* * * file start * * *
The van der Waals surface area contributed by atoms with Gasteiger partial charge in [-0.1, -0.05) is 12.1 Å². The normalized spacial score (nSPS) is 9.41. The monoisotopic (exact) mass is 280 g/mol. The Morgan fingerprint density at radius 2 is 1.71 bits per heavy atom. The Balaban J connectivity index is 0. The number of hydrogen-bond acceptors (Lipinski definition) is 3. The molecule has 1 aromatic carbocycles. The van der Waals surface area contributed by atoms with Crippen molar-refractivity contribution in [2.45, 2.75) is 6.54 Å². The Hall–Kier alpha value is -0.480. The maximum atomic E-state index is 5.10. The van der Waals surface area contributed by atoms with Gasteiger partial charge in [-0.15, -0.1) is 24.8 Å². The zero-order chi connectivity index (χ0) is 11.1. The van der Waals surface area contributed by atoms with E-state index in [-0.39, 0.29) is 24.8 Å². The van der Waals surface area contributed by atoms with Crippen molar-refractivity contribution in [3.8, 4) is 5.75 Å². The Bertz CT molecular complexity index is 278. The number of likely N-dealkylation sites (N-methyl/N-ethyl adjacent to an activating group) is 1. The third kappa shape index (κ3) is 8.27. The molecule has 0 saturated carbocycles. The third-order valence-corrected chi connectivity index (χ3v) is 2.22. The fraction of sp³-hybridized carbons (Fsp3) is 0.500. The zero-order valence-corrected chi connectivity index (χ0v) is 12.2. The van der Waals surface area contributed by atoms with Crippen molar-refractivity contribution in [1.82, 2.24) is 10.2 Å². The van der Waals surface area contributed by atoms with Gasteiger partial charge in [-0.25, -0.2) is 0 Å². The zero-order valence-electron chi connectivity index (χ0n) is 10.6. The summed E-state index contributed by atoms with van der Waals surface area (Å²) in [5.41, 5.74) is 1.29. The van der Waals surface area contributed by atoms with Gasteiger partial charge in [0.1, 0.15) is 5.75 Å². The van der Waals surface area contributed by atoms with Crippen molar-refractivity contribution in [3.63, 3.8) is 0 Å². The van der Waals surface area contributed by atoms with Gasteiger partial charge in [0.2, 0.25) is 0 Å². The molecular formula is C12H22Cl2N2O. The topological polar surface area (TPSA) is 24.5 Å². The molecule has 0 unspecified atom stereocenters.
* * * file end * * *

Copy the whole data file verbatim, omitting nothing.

The van der Waals surface area contributed by atoms with Gasteiger partial charge in [-0.1, -0.05) is 12.1 Å². The normalized spacial score (nSPS) is 9.41. The monoisotopic (exact) mass is 280 g/mol. The Morgan fingerprint density at radius 2 is 1.71 bits per heavy atom. The Balaban J connectivity index is 0. The number of hydrogen-bond acceptors (Lipinski definition) is 3. The molecule has 1 aromatic carbocycles. The van der Waals surface area contributed by atoms with Crippen molar-refractivity contribution in [2.45, 2.75) is 6.54 Å². The Hall–Kier alpha value is -0.480. The maximum atomic E-state index is 5.10. The van der Waals surface area contributed by atoms with Gasteiger partial charge in [-0.15, -0.1) is 24.8 Å². The zero-order chi connectivity index (χ0) is 11.1. The van der Waals surface area contributed by atoms with E-state index in [-0.39, 0.29) is 24.8 Å². The van der Waals surface area contributed by atoms with Crippen molar-refractivity contribution in [3.8, 4) is 5.75 Å². The Bertz CT molecular complexity index is 278. The number of likely N-dealkylation sites (N-methyl/N-ethyl adjacent to an activating group) is 1. The third kappa shape index (κ3) is 8.27. The molecule has 0 saturated carbocycles. The third-order valence-corrected chi connectivity index (χ3v) is 2.22. The fraction of sp³-hybridized carbons (Fsp3) is 0.500. The zero-order valence-corrected chi connectivity index (χ0v) is 12.2. The van der Waals surface area contributed by atoms with Crippen molar-refractivity contribution in [1.82, 2.24) is 10.2 Å². The van der Waals surface area contributed by atoms with Gasteiger partial charge in [-0.25, -0.2) is 0 Å². The zero-order valence-electron chi connectivity index (χ0n) is 10.6. The summed E-state index contributed by atoms with van der Waals surface area (Å²) in [5.41, 5.74) is 1.29. The van der Waals surface area contributed by atoms with Gasteiger partial charge in [0.1, 0.15) is 5.75 Å². The van der Waals surface area contributed by atoms with Crippen molar-refractivity contribution in [3.63, 3.8) is 0 Å². The van der Waals surface area contributed by atoms with Gasteiger partial charge in [0.2, 0.25) is 0 Å². The molecular formula is C12H22Cl2N2O. The topological polar surface area (TPSA) is 24.5 Å². The molecule has 0 unspecified atom stereocenters.